Philip Kemp

Film historian

Voted for

The Grand Budapest Hotel2014Wes Anderson
Ikiru1952Akira Kurosawa
Charulata1964Satyajit Ray
Vredens dag1943Carl Th. Dreyer
The Man Who Would Be King1975John Huston
The Third Man1949Carol Reed
Cléo from 5 to 71962Agnès Varda
My Neighbour Totoro1988Hayao Miyazaki
The General1926Buster Keaton, Clyde Bruckman


The Grand Budapest Hotel

2014 USA, Germany

For me, the most consistently dazzling and enjoyable of all Wes A's films - for the inventiveness, the script, the lighting, the sets, the cast - and for giving Ralph Fiennes his first real chance to show his masterly command of comedy.


1952 Japan

An anomalous entry in Kurosawa's filmography - no crime, no killings, not a samurai to be seen - and of the 16 films he made between 1948 and 1965, the only one not to star Mifune Toshiro. But it features the greatest performance by his other favourite actor: Shimura Takashi, as the routine bureaucrat who "has never admired a sunset in 30 years" but suddenly finds he has only a few months to give his life some meaning. "Sing the song," Kurosawa told Shimura, "as if you are a stranger in a world where nobody believes you exist". And he does.


1932 France

This deliciously subversive 1932 social comedy kicked off Renoir’s strongest period. A Parisian bookseller, M Lestingois, sees a disreputable tramp throw himself into the Seine. He dives in, saves him and nobly takes him into his own household. But Boudu (played by the great eccentric of French cinema, Michel Simon) proves singularly ungrateful. He spits in first editions, cleans his shoes on the bedspread, seduces his host’s wife and makes a pass at the maid, Lestingois’ mistress. In some quarters this was taken as a virulent attack on bourgeois values; but that’s to miss the genial exuberance of Renoir’s comedy.


1964 India

Ray's own favourite among his own films - "the one with the fewest flaws" - is the subtlest and most delicate of his chamber dramas, with Madhabi Mukherjee enchanting as the neglected Bengali wife, and Soumitra Chatterjee (in perhaps the finest of his 15 performances for Ray) as her husband's cousin with whom she finds herself unconsciously falling in love.

Vredens dag

1943 Denmark

The prevailing mood is sombre, lowering and intense; the narrative pace is steady and deliberate, presenting horrific events with chilling restraint; and the film deals with all Dreyer's prime concerns: religious faith, the supernatural, social intolerance, innocence and guilt, and the clash between society and the individual. In its visual texture it presents the supreme example of his use of light and darkness to express moral and emotional concerns, with severe, black-garbed figures set against stark white walls, and opposing lines of force creating tensions within the frame.

The Man Who Would Be King

1975 USA, United Kingdom

For once, the often-misused term 'epic' is wholly appropriate. Huston's script (written with his long-term assistant Gladys Hill) expands Kipling's story but remains wholly faithful to its spirit (including the implicit critique of British imperialism), while further exploring the director's perennial theme of the quest and the destruction of those possessed by it. Connery and Caine are perfectly teamed, with Saeed Jaffrey in deft support.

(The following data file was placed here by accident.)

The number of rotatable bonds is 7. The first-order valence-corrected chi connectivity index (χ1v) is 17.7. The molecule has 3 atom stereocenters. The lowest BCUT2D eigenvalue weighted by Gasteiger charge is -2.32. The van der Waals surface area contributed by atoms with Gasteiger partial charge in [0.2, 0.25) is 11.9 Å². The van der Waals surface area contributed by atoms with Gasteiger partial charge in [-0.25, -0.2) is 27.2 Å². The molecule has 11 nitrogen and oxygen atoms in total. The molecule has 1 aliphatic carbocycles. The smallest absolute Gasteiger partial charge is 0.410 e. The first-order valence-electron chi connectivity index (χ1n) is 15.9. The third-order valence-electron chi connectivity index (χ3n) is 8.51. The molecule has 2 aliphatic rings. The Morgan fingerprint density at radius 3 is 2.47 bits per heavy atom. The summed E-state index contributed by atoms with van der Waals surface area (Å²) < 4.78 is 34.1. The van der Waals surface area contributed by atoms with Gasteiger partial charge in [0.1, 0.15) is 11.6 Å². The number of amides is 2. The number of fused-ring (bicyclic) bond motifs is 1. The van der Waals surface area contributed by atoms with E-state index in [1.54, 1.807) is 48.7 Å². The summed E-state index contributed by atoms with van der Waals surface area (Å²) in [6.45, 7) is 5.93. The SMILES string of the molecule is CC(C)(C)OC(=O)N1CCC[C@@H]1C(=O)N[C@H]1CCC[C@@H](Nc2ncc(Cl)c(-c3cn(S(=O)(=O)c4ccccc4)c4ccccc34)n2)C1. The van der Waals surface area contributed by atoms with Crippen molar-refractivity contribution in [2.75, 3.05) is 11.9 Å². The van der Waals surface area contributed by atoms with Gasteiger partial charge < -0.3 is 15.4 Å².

The Third Man

1949 United Kingdom

A film of shrewdly chosen detail, with even the smallest bit-part perfectly cast. Welles doesn't even appear until over an hour in and is on-screen for barely 15 minutes, but his spirit dominates the action. And it's aptly set (and shot) in the shattered, divided city of Vienna, its professional charm worn perilously thin, its once grand buildings now shabby and tottering. Anton Karas’s solo zither score vividly captures the wheedling, brittle mood of the defeated city.

Cléo from 5 to 7

1962 France, Italy

As always, Varda shows infinite compassion for her characters, even the less lovable ones. Here, Cléo is a petulant blonde singer suddenly brought up hard against reality: she may have cancer, and results of her test are due this evening. Varda’s achievement is to make us care about this pouty princess as she wanders distractedly around Paris awaiting the worst.

My Neighbour Totoro

1988 Japan

Ah, which Miyazaki to choose? I think it has to be this one. True, it lacks the darker undertones of Princess Mononoke (1997) or Spirited Away (2001) - but who could resist the enchanted forest-world revealed to the wide eyes of two small girls? And I still remember the shriek of joy with which the audience greeted the sudden magical apparition out of rain and darkness of the manically grinning cat bus.

The General

1926 USA

Surely the most satisfying of all Keaton's films. Apart from anything else, its sense of period is flawless. Asked years later why his depiction of the Civil War era looked so much more authentic than that shown in Gone with the Wind, Keaton replied, “They went to a novel; I went to the history books.” The narrative line runs clean and uncluttered from start to finish; all the gags – and they include some of his best – work to further the dramatic action.

Further remarks

The 'greatest'? Well, who can possibly decide that - and what does it mean anyway? So instead, what I've done is choose ten films that I could watch time and again without ever tiring of them - even though I know them almost by heart. So for me - yes, perhaps they are the greatest.